By Subhash K. Jha (16:51)
Film: "Memories In March"; Cast: Deepti Naval, Rituparno Ghosh, Raima Sen and others; Writer: Rituparno Ghosh; Director Sanjay Nag; Rating; *** 1/2
Strangely, it is women who render themselves effectively to the cinema of loss and bereavement. Don't men suffer when they lose someone precious? In a subtle sly way, debutant director Sanjay Nag's "Memories In March" poses this question on gender attitude towards loss and tragedy.
In a script tenderly crafted by Rituparno Ghosh, Nag has a woman and a man locked together in the chamber of shared grief.
Memory and its deeply-reflective recollection after death are a recurrent leitmotif in Ghosh's films. In the Ghosh-directed "Sob Charitro Kalponik ", Bipasha Basu fell in love with her husband Prosenjeet after his death. In "Memories In March", which Ghosh has scripted, the mother discovers the dark side of her son who she thought she was very close to after his death.
Aarti Mishra (Deepti Naval), a no-nonsense divorcee from Delhi, arrives in Kolkata after her only son's sudden death in a car accident, to close the account of her son's life and pick up the son's remnants that would, perhaps, serve to sustain her for the rest of her life.
In Kolkata, Aarti meets a gentle middle-aged man Arnab (Ghosh) who turns out to be a close friend of her son...much closer than she, the mother, would have liked him to be.
The sequence on a steep staircase where the mother is told by her dead son's affable colleague (Raima Sen) that her son was in a gay relationship with Arnab, is expertly executed to eschew tears while milking the situation for its insinuated poignancy.
"Memories In March" is excellent at building individual moments of crisis and catharsis between characters during a time that's stressful beyond imagination for all concerned. However, the sum-total of the moments does not quite add up to that tremendous eruption of emotions that one would accept in a film about a mother's journey into her dead son's secret life.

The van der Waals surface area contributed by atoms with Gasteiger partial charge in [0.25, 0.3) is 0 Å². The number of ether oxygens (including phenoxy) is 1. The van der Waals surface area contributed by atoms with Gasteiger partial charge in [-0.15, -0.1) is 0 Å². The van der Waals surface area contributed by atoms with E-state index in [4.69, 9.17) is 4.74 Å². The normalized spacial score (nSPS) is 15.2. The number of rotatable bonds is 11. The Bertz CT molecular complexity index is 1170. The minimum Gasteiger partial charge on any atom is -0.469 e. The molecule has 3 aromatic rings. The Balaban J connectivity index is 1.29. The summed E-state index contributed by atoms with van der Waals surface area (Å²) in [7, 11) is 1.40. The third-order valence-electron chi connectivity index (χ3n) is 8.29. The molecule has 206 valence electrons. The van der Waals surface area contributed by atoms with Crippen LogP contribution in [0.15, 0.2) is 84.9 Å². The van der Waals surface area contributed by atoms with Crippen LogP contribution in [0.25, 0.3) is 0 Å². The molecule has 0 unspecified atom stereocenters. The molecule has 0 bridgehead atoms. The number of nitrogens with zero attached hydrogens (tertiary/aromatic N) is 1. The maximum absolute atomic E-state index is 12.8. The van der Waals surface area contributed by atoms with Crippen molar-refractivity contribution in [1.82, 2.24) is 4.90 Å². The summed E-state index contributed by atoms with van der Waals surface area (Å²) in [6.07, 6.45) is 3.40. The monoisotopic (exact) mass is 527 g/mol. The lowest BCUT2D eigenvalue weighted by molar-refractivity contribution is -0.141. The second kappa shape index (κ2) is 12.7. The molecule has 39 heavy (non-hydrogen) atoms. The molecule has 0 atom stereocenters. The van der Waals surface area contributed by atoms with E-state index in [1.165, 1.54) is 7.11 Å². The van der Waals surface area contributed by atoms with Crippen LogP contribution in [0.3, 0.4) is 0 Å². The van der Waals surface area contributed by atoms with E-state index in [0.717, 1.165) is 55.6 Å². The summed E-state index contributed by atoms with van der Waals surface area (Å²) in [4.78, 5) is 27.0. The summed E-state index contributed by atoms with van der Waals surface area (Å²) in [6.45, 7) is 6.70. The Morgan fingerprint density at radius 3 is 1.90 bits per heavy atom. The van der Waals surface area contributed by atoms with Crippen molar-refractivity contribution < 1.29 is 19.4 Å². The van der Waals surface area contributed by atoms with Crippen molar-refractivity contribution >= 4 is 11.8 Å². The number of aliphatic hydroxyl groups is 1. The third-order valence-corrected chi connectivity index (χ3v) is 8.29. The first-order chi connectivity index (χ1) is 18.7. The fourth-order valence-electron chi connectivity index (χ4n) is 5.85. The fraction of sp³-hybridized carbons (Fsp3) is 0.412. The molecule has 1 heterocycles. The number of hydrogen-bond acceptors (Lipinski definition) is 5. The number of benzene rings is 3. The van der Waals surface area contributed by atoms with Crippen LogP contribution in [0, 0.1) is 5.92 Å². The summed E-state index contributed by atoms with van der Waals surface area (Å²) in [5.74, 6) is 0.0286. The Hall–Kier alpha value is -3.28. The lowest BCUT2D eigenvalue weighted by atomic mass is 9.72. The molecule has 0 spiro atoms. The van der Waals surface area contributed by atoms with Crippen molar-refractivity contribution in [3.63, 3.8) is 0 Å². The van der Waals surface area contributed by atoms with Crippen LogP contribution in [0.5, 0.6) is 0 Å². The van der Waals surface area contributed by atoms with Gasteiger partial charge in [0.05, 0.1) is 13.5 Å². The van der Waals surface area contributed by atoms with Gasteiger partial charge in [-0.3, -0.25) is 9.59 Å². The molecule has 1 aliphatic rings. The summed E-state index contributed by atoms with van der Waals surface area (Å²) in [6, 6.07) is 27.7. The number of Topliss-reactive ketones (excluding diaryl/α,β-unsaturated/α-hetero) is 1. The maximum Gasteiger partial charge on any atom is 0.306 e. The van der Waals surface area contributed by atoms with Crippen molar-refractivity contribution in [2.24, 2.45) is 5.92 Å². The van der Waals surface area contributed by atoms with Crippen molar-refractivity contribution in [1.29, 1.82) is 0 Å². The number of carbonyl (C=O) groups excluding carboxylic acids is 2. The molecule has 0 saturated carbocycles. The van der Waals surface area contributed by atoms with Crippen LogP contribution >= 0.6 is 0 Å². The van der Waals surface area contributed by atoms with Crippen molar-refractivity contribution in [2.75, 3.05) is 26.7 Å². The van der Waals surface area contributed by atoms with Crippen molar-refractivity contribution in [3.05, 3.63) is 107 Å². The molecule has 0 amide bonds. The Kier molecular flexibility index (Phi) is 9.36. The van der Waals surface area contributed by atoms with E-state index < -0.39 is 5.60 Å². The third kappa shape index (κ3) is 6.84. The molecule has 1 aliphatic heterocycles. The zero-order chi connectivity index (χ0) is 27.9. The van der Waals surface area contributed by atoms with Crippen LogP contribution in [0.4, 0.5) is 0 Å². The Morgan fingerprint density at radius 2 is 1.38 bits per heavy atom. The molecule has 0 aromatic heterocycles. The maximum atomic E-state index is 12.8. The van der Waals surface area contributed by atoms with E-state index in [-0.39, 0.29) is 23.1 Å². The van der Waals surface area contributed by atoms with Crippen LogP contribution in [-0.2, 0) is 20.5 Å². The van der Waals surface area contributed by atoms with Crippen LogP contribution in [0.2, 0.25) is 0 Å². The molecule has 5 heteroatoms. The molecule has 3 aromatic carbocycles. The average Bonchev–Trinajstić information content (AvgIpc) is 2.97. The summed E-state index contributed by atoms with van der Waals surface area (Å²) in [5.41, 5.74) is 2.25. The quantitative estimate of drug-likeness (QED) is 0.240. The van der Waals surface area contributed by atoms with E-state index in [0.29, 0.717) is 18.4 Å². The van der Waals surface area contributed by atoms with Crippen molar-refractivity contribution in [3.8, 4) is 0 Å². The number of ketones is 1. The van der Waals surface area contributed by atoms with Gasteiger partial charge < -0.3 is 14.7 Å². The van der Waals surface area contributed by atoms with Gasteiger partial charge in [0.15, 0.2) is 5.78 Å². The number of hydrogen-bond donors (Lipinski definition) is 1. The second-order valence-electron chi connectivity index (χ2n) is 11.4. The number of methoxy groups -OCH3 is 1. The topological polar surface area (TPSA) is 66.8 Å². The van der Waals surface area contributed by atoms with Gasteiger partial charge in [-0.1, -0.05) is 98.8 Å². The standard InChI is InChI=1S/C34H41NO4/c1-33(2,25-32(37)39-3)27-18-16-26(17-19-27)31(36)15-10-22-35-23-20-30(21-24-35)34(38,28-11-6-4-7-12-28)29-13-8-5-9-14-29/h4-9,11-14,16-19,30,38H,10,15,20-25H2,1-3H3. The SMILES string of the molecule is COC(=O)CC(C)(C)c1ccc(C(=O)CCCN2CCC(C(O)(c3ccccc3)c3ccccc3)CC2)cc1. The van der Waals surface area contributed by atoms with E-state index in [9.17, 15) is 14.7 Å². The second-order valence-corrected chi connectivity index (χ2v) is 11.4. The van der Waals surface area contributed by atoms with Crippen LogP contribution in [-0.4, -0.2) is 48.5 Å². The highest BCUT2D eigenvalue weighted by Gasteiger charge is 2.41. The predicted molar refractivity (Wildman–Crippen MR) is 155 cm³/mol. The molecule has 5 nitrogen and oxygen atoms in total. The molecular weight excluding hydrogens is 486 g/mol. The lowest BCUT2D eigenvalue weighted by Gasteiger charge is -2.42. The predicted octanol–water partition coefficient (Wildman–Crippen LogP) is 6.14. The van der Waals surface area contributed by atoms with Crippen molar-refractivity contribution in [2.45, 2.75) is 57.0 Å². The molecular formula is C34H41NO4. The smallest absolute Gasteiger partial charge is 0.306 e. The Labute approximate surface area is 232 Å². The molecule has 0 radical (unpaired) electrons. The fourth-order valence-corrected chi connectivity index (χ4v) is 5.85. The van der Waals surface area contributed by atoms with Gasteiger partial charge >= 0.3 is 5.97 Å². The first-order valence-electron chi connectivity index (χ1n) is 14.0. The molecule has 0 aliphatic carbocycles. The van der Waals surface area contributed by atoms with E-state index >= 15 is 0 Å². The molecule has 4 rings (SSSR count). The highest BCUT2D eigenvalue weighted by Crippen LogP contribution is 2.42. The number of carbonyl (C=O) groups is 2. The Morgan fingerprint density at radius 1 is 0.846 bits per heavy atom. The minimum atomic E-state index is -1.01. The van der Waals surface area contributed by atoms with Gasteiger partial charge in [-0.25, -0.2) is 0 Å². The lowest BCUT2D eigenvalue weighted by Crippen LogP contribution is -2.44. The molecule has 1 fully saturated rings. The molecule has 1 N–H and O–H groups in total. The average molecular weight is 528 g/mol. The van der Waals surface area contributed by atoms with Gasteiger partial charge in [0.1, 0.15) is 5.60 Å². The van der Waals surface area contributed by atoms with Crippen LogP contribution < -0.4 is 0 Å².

Often the narrative holds back emotions, more to appear European in spirit than to be in character with the script. As played by Deepti, the mother is a portrait of restraint breaking down just once when no one is looking in an open refrigerator and that too with such furtive fury, you wonder if she's holding back the tears for a time when the camera doesn't pry.
The narrative's structure and its journey from crisis to reconciliation is so tentative that you wonder if this moving portrait of a mother coming-to-terms with her son's death and dark secret about his sexuality doesn't lose out on something vital in its effort to imbue a cosmopolitan hue to the emotions.
Having said this, the detailing of the emotions and the nuances inherent in the ambience cannot be faulted. The film creates a scintillating synthesis of suburban sounds and the intangible sound of hearts shattered by unforeseen tragedy. Incidental sounds, such as children running down the stairs of the dead son's apartment block, or the old-fashioned rickety lift creaking to a start at a decisive moment in the plot, lend a workaday grace to the poignant proceedings.
The time passages seem cramped, uneven and, lamentably unconvincing. The narrative crams in the mother's bereavement, acceptance of her son's homosexuality and her bonding with his gay lover in a fashionably condensed one-brief-moment-of-grief weekend. Again, a European affectation.
Soumik Haldar's cinematography and Debojyoti Mishra's music invite attention to themselves slightly more insistently than the characters who remain suspended in muted melancholy. At times you wish to push the proceedings to a higher octave, if for no other reason then to see if these internally-suffering characters can express their pain more forcefully.
"Memories In March" is a ball of impenetrable anguish that implodes once in while. When it does, the little shards of pain and hurt pierce your soul. The bond between two unlikely mourners, who become one in their collective grief, remains with you long after the last shot of a fish tank lying bereft and a voice message unattended after an irreversible tragedy.
This is a work of bridled pathos made remarkable by Deepti and Ghosh's delicately-drawn performances. If you enjoy cinema that provides emotional catharsis, this one is for you.